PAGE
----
"Today the greatest challenge in publishing is distribution and discoverability. As a result, sites like [PictureBooksReview] are more important than ever to discerning readers, new authors and independent publishers."
-Steve Floyd, chief executive officer of August House books

"The interview is so amazing! I appreciate you picking up on all these aspects of what I've been doing. It's always great to talk with someone who understands what goes into these things."

- Jose Lucio, self-published author of Heave Ho!

11.10.2010

John Henry (1994)

Retold by Julius Lester

Illustrated by Jerry Pinkney

Pencil, colored pencils and watercolor

Typography by Jane Byers Bierhorst

Dial Books

Another gorgeous book by Pinkney and written by the great Julius Lester, who took great pains to find a new way of telling this story. He writes in his introduction that he found a great resonance between the characters of John Henry and Martin Luther King, Jr. He's uncertain as to what the connection is, precisely, but doing this book helped him explore the issue.

Lester went through several old stories and songs and lifted ideas and stanzas to fill in the details of John Henry's life. We begin with a birth sequence reminiscent of another famous birth in a stable in Bethlehem. In fact, the very first image is that of a shooting star.

Pinkney is an obvious lover of animals, and he fills the opening sequence with moose, bears, birds, mountain critters and forest dwellers of all size and shape and variety - even a unicorn I just now noticed - who have come to the home of the Henry family as they welcome into the world their uncommonly strong baby boy, lifting his cradle above his head.

"You have probably never heard of John Henry. Or maybe you heard about him but don't know the ins and out of his comings and goings. Well, that's why I'm going to tell you about him."

John Henry as a child
John Henry as a child.
John Henry grows into an adolescent almost instantaneously, and is seen the very next day out chopping trees and piling up lumber. He "helped his papa rebuild the porch he had busted through, added a wing onto the house with an indoor swimming pool and one of them jacutzis (sic). After lunch he chopped down an acre of trees and split them into fireplace logs and still had time for a nap before supper."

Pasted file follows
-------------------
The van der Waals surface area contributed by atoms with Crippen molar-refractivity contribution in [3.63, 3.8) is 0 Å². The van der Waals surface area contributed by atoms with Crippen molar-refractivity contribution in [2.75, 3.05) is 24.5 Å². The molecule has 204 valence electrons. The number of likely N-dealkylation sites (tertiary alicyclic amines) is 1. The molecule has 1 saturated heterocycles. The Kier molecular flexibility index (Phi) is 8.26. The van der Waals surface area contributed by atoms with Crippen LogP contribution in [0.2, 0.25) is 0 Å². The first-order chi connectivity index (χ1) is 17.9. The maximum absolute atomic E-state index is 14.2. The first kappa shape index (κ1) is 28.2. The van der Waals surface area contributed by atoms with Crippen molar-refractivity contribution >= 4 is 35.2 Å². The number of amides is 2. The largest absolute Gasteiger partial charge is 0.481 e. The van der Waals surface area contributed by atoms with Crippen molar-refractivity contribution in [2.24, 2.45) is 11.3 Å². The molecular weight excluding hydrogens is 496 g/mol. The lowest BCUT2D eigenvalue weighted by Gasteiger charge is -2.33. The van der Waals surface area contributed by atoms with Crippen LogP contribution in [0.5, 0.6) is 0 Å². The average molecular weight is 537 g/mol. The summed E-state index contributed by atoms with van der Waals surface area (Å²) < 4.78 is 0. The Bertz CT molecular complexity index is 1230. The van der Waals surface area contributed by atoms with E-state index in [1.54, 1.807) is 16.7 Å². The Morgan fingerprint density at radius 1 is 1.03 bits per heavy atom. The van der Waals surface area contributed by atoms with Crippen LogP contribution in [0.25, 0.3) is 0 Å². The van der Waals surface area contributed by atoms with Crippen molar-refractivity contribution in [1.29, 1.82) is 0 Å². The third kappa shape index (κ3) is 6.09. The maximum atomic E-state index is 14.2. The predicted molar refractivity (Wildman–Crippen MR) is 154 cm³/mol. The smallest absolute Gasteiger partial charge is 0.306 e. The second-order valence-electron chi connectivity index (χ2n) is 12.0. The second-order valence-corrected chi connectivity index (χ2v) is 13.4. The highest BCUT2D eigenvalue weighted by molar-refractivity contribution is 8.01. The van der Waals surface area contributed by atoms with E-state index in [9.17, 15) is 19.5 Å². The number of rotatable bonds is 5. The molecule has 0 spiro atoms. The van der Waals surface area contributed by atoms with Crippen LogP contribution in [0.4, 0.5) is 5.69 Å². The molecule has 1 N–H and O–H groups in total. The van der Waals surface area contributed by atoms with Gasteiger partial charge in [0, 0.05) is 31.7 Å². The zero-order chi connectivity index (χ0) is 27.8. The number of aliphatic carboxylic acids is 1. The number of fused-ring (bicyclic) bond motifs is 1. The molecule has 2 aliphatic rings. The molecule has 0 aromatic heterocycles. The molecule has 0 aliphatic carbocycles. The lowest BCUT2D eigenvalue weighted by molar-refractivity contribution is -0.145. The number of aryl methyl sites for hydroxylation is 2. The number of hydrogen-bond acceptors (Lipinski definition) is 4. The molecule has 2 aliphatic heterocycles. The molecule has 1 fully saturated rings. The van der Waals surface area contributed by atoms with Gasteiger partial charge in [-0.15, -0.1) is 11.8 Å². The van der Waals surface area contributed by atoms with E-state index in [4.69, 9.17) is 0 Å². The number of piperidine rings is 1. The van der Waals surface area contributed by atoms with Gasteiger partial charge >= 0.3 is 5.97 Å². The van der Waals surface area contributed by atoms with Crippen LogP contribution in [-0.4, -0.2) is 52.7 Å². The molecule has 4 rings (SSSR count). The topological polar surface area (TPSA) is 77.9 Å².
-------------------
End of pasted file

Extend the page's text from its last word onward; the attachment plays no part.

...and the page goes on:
The day after that, John challenges Ferret-Faced Freddy to a race: Freddy on horseback, John on foot. I'm sure you can guess who the winner is.

Its as though John doesn't know what to do with his strength, and becomes a trickster of a kind. It's not until he meets the road crew that he finds his calling. With his two twenty-pound sledgehammers with four-foot handles made of whale bone, he breaks through a boulder which remained untouched after a dynamite explosion. As he swings his mighty hammers, he sings out:

I got a rainbow
RINGGGG! RINGGGGG!
Tied round my shoulder
RINGGG! RINGGGGG!
It ain't gon' rain,
No, it ain't gon' rain.
RINGGGG! RINGGGGG!

John Henry stell driving man
"Let's have a contest!"
There seem to be a thousand variations to the John Henry legend, in terms of these early adventures. However, the climax is always the same. The steam drill.

"It can hammer faster and harder than ten men and it never has to stop and rest!"

"Let's have a contest. Your steam drill against me and my hammers."

Pinkney shows John towering over the boss man, his hammer slung across his shoulders. All the other workers look on in intense curiosity and admiration. What wonderful detail Pinkney has paid to their clothing: The boss man's derby and checkered pants, John's red kerchief and black vest. He clearly spent a great deal of time considering their clothing options of the day, and everything about it comes across as absolutely authentic.

The next day, the contest begins. The narrative relies more on the illustrations here than the text. All day and all night, the steam drill and John Henry attempt to finish first. Finally, the contest is over. "The boss of the steam drill was flabbergasted. John Henry had come a mile and a quarter. The steam drill had only come a quarter."

The victory is short-lived, however, as anyone who has ever heard the song will know. John Henry had hammered so hard and so fast and so long that his big heart had burst.

"Some say he was buried on the White House lawn late one night while the President and the Mrs. President was asleep."

More picture books based on American Folktales!

Shooting star above the White House
An omen above the White House.


Woody Guthrie sings the ballad of John Henry, recorded in 1944.


Julius Lester (1939 - )





No comments:

Post a Comment

Related Posts Plugin for WordPress, Blogger...